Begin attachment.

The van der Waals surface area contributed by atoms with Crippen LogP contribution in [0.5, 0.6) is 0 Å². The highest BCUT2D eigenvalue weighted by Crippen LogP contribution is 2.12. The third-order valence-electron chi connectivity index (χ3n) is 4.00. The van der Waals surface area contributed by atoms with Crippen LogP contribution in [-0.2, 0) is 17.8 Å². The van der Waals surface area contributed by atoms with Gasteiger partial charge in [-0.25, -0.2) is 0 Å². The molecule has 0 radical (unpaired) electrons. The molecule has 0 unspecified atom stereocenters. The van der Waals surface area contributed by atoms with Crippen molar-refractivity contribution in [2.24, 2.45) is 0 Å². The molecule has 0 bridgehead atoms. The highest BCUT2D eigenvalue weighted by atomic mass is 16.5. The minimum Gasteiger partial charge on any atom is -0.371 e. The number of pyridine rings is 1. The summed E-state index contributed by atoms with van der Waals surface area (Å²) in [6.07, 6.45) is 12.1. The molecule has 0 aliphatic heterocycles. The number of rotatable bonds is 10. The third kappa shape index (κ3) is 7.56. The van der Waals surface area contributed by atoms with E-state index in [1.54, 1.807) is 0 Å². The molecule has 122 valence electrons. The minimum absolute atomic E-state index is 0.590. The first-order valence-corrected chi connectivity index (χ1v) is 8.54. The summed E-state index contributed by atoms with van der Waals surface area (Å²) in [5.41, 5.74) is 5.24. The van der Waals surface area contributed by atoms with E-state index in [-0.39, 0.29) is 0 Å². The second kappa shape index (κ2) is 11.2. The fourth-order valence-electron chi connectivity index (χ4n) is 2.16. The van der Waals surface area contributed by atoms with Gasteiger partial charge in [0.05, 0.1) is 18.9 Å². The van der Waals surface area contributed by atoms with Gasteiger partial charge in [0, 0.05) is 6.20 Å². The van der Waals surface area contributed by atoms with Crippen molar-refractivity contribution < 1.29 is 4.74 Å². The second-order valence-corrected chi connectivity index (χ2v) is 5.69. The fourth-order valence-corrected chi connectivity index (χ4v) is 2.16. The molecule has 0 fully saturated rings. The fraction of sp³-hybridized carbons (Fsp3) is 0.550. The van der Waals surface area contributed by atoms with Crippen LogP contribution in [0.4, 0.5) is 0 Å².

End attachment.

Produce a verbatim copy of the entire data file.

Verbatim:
The van der Waals surface area contributed by atoms with Crippen LogP contribution in [0.5, 0.6) is 0 Å². The highest BCUT2D eigenvalue weighted by Crippen LogP contribution is 2.12. The third-order valence-electron chi connectivity index (χ3n) is 4.00. The van der Waals surface area contributed by atoms with Crippen LogP contribution in [-0.2, 0) is 17.8 Å². The van der Waals surface area contributed by atoms with Gasteiger partial charge in [-0.25, -0.2) is 0 Å². The molecule has 0 radical (unpaired) electrons. The molecule has 0 unspecified atom stereocenters. The van der Waals surface area contributed by atoms with Crippen molar-refractivity contribution in [2.24, 2.45) is 0 Å². The molecule has 0 bridgehead atoms. The highest BCUT2D eigenvalue weighted by atomic mass is 16.5. The minimum Gasteiger partial charge on any atom is -0.371 e. The number of pyridine rings is 1. The summed E-state index contributed by atoms with van der Waals surface area (Å²) in [6.07, 6.45) is 12.1. The molecule has 0 aliphatic heterocycles. The number of rotatable bonds is 10. The third kappa shape index (κ3) is 7.56. The van der Waals surface area contributed by atoms with E-state index in [1.54, 1.807) is 0 Å². The molecule has 122 valence electrons. The minimum absolute atomic E-state index is 0.590. The first-order valence-corrected chi connectivity index (χ1v) is 8.54. The summed E-state index contributed by atoms with van der Waals surface area (Å²) in [5.41, 5.74) is 5.24. The van der Waals surface area contributed by atoms with E-state index in [-0.39, 0.29) is 0 Å². The second kappa shape index (κ2) is 11.2. The fourth-order valence-electron chi connectivity index (χ4n) is 2.16. The van der Waals surface area contributed by atoms with Gasteiger partial charge in [0.05, 0.1) is 18.9 Å². The van der Waals surface area contributed by atoms with Gasteiger partial charge in [0, 0.05) is 6.20 Å². The van der Waals surface area contributed by atoms with Crippen molar-refractivity contribution < 1.29 is 4.74 Å². The second-order valence-corrected chi connectivity index (χ2v) is 5.69. The fourth-order valence-corrected chi connectivity index (χ4v) is 2.16. The molecule has 0 fully saturated rings. The fraction of sp³-hybridized carbons (Fsp3) is 0.550. The van der Waals surface area contributed by atoms with Crippen LogP contribution in [0.4, 0.5) is 0 Å².